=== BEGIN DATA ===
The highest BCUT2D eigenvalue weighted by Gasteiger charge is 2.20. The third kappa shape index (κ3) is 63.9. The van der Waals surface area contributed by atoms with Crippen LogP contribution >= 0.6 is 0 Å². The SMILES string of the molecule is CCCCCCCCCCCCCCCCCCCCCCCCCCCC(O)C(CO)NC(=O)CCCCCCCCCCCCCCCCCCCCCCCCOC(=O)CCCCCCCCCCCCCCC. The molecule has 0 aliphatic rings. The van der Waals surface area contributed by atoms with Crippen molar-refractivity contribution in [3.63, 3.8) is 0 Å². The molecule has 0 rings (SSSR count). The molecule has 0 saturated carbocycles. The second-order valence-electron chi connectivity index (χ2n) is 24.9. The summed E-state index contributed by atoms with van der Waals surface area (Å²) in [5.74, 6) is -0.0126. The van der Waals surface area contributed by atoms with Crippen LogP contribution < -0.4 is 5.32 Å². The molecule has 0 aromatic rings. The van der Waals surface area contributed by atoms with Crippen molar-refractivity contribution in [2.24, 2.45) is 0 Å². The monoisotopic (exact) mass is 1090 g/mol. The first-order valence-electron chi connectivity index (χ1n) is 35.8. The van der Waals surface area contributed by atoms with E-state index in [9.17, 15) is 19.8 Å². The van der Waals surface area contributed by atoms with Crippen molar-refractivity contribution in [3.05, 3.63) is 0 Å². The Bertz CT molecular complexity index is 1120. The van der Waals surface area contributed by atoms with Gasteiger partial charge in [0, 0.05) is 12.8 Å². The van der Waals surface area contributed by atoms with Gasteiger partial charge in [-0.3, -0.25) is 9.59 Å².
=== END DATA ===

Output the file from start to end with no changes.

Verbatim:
The highest BCUT2D eigenvalue weighted by Gasteiger charge is 2.20. The third kappa shape index (κ3) is 63.9. The van der Waals surface area contributed by atoms with Crippen LogP contribution >= 0.6 is 0 Å². The SMILES string of the molecule is CCCCCCCCCCCCCCCCCCCCCCCCCCCC(O)C(CO)NC(=O)CCCCCCCCCCCCCCCCCCCCCCCCOC(=O)CCCCCCCCCCCCCCC. The molecule has 0 aliphatic rings. The van der Waals surface area contributed by atoms with Crippen molar-refractivity contribution in [3.63, 3.8) is 0 Å². The molecule has 0 rings (SSSR count). The molecule has 0 saturated carbocycles. The second-order valence-electron chi connectivity index (χ2n) is 24.9. The summed E-state index contributed by atoms with van der Waals surface area (Å²) in [5.74, 6) is -0.0126. The van der Waals surface area contributed by atoms with Crippen LogP contribution < -0.4 is 5.32 Å². The molecule has 0 aromatic rings. The van der Waals surface area contributed by atoms with Crippen molar-refractivity contribution in [2.24, 2.45) is 0 Å². The monoisotopic (exact) mass is 1090 g/mol. The first-order valence-electron chi connectivity index (χ1n) is 35.8. The van der Waals surface area contributed by atoms with E-state index in [9.17, 15) is 19.8 Å². The van der Waals surface area contributed by atoms with Crippen molar-refractivity contribution in [3.05, 3.63) is 0 Å². The Bertz CT molecular complexity index is 1120. The van der Waals surface area contributed by atoms with Gasteiger partial charge in [0, 0.05) is 12.8 Å². The van der Waals surface area contributed by atoms with Gasteiger partial charge in [-0.3, -0.25) is 9.59 Å².